If SA is Winning Where are all its Prized Doctors?

If SA is Winning Where are all its Prized Doctors?

In response to the earlier feature in the Sunday Times ‘SA is the winner as local doctors stay put” (22 March 2015) RHAP’s Director Marije Versteeg-Mojanaga questions if we are really “winning” in this letter covered in the Sunday Times of 5 April.

Your article “SA is the winner as local doctors stay put” (22 March) refers. South Africa can do with good news stories and it is encouraging to read about the motivations of some of the South African doctors that have decided to stay in the country instead of moving abroad. Yet, the article provides no evidence to back up that indeed we are “winning”. The first concern is one of numbers; the article reports that 194 doctors graduated at Wits University in 2000, yet only 111 (57%) have been traced of which 89 (45% of total graduates) practice in the country. That begs the question, where are the other remaining 83 doctors (43%)? It is likely that a good number is abroad. According to the United Kingdom’s General Medical Council, the UK alone had 5695 South African doctors in their employ in the year 2012. That is the equivalent of 5 times the total of annual medical graduates of all eight medical schools in South Africa. The second concern is the definition of “winning”. While the article show that at least 45% of the total graduates of the year 2000 still practice in South Africa, it does not tell us where they practice.  The International Office of Migration’s research on Mobility of Health Professionals (2012) found that only 25% of all doctors in South Africa work in the public sector. A fraction thereof works in the rural public sector – yet rural people make up 43,6% of the total population. Are we really “winning” if the majority of doctors in the country serve a minority of urban patients in the private sector? It is hard to say without a sound monitoring system, but different research studies and media reports indicate the opposite. Currently neither the Department of Health, the Health Councils nor Academic institutions measure the distribution of public and private sector healthcare workers within provinces and between urban and rural areas in a systematic manner. Universities have a duty to produce the healthcare workforce that the country needs. This starts by selecting the right students, who are keen to work for underserved populations. And it ends by knowing exactly where these students end up, by tracking them over time. With an estimated Government subsidized cost of R717 035 per individual doctor’s education we all deserve to know if we are getting value for money.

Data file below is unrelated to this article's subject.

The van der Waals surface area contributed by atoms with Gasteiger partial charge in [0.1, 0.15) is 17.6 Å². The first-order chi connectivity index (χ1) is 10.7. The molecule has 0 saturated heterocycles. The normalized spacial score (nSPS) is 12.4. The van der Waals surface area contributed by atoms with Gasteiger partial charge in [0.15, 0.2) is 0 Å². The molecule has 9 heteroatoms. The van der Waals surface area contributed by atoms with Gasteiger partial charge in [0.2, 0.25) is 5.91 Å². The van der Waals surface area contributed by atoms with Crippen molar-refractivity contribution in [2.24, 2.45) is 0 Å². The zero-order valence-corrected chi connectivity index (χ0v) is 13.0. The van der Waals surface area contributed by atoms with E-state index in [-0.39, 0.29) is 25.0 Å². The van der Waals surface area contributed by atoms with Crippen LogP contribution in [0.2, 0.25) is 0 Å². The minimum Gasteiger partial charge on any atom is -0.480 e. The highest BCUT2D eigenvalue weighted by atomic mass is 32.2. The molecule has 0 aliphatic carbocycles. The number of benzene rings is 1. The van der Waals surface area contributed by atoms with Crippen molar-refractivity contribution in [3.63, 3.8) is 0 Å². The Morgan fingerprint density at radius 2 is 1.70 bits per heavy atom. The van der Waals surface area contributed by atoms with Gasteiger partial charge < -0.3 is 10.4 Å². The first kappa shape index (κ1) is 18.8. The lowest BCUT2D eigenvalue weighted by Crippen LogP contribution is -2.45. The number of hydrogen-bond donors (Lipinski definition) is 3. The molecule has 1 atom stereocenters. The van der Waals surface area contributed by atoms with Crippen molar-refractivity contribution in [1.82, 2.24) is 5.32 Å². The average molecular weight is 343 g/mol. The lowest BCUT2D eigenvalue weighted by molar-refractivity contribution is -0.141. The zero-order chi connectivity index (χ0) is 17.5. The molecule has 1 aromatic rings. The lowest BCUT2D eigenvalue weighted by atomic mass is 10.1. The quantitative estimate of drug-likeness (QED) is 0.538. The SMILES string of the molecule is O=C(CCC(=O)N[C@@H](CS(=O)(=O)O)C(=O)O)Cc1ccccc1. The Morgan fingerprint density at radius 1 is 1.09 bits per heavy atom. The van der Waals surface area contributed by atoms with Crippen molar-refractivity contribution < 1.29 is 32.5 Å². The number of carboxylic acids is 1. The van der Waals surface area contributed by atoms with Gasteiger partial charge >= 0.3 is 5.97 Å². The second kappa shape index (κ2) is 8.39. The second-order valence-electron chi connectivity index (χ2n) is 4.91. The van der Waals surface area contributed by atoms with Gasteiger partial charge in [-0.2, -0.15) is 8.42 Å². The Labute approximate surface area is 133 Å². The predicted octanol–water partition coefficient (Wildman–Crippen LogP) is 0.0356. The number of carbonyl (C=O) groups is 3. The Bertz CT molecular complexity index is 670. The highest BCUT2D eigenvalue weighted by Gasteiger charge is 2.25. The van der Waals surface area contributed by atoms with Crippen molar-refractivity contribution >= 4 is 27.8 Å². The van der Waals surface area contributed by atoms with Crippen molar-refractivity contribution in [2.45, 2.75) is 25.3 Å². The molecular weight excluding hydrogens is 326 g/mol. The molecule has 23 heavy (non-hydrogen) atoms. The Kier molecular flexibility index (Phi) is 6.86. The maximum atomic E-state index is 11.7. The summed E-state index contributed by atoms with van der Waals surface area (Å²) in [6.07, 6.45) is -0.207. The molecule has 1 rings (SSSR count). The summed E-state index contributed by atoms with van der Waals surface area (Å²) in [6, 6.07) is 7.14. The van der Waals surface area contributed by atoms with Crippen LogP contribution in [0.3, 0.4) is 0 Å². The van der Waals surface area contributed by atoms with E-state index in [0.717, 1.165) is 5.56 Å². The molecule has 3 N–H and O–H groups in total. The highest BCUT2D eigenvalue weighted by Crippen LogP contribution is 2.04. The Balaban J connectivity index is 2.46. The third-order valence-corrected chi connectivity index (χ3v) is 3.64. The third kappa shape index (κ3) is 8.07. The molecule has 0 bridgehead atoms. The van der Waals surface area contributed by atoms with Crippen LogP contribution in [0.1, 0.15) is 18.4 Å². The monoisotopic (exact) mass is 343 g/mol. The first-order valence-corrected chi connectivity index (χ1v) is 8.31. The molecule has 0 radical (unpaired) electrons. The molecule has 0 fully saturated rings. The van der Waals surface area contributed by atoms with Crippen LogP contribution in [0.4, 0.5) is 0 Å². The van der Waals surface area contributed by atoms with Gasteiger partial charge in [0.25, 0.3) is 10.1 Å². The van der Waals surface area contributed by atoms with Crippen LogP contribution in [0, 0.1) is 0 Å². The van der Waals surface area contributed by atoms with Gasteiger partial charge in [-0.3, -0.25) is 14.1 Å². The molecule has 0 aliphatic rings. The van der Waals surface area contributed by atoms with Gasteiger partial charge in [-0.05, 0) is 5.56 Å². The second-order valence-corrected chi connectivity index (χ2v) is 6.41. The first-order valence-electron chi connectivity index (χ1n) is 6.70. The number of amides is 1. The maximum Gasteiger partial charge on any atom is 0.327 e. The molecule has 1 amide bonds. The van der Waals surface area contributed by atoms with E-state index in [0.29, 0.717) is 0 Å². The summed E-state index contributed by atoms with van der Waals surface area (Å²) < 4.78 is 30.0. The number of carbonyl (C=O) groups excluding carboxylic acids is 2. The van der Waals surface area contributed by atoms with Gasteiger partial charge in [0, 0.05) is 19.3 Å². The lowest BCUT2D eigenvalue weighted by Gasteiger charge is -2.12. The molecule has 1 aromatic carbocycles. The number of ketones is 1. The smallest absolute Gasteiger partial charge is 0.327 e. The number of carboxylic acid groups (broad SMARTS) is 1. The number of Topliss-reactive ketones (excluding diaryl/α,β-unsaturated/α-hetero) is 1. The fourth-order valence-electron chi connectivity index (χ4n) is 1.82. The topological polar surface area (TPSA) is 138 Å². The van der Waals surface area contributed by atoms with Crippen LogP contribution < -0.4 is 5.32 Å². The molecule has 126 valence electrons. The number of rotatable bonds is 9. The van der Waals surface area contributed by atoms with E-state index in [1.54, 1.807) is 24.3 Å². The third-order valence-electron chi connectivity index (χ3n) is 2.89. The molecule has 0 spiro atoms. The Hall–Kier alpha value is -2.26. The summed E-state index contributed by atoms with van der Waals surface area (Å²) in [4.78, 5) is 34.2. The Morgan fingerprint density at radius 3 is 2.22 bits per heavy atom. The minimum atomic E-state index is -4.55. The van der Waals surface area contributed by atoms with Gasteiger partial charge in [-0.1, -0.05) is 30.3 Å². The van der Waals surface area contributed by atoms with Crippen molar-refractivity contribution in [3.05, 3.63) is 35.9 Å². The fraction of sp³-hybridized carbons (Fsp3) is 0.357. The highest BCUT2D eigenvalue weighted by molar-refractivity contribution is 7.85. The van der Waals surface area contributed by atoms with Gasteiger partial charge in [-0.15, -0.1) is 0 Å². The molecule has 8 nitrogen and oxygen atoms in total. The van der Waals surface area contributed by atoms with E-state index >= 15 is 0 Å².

Marije Versteeg-Mojanaga, Director – Rural Health Advocacy Project